“Look at this; and then look again, and see anew.” These were the instructions from Sister Corita Kent to her students – at a carwash in Los Angeles.
Everything was a source of inspiration for the nun who taught art at the city’s Immaculate Heart School from 1947 to 1968, and who helped to establish screenprinting as a fine art medium. From street hoardings to scripture, she turned phrases and graphic patterns into striking prints.
Her work – which is held in the collections of the Whitney Museum of American Art and New York’s Metropolitan Museum of Art – is currently on show at a retrospective in Berlin. Ranging from the bright, simplified forms of the 1960s to more sophisticated pieces from the ‘70s that turned manipulated photographs into silkscreen prints, the exhibition reveals a spiritual take on consumer culture.
Unlike some Pop artists who used the trappings of materialism to point out its flaws, Sister Corita elevated advertising logos and signage to the level of the divine. Believing that anything ‘good’ had a religious quality, she combined brand packaging with biblical lines, song lyrics and quotes from writers including Albert Camus, Rainer Maria Rilke, Gertrude Stein and EE Cummings.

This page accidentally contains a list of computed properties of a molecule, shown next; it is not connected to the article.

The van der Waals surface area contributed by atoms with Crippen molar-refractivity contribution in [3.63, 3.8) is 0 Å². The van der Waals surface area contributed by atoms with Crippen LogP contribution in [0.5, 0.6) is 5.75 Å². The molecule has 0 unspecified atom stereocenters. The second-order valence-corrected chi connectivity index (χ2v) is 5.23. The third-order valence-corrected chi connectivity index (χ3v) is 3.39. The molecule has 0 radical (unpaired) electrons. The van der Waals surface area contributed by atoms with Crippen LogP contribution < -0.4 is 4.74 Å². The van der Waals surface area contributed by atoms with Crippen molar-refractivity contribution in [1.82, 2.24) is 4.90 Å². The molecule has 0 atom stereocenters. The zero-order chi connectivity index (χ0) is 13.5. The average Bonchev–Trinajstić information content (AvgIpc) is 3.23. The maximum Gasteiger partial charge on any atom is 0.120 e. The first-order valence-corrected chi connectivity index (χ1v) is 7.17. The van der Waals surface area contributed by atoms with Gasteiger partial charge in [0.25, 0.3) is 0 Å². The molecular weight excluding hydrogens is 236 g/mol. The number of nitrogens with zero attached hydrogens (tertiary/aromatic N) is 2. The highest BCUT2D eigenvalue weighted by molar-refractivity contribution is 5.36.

As well as car washes, Kent took her students to supermarkets and the home of her friends, the designers Charles and Ray Eames. Her social circle also included graphic artist Saul Bass, director Alfred Hitchcock and visionary architect and thinker Buckminster Fuller.
Her philosophy of peace and love chimed with the social movements of the 1960s and as the decade wore on her work increasingly addressed issues like civil rights and the Vietnam War. A frustrated radical in a conservative organisation, she left the church in 1968.
A spiritual outlook continued in Sister Corita’s work until her death in 1986. She designed the 1985 United States Postal Service annual ‘love’ stamp.
“Her art itself is very didactic,” says Sasha Carrera, the director of the Corita Art Center, in a video to accompany the exhibition. “So even in the work she’s teaching us to be better people, or teaching us how to be responsible citizens: how to care for one another, how to care for the earth. And these are the same values that she held as a nun. So it’s all interwoven.”
Sister Corita’s background gave her a unique perspective as an artist. In her book Learning By Heart: Teachings To Free The Creative Spirit, she offered up new ways of using art as a form of social justice.
“There was this statement that she loved: ‘We have no art; we do everything as well as we can.’,” says Carrera. “I think the idea is that everybody is an artist – we all have a creative spark.”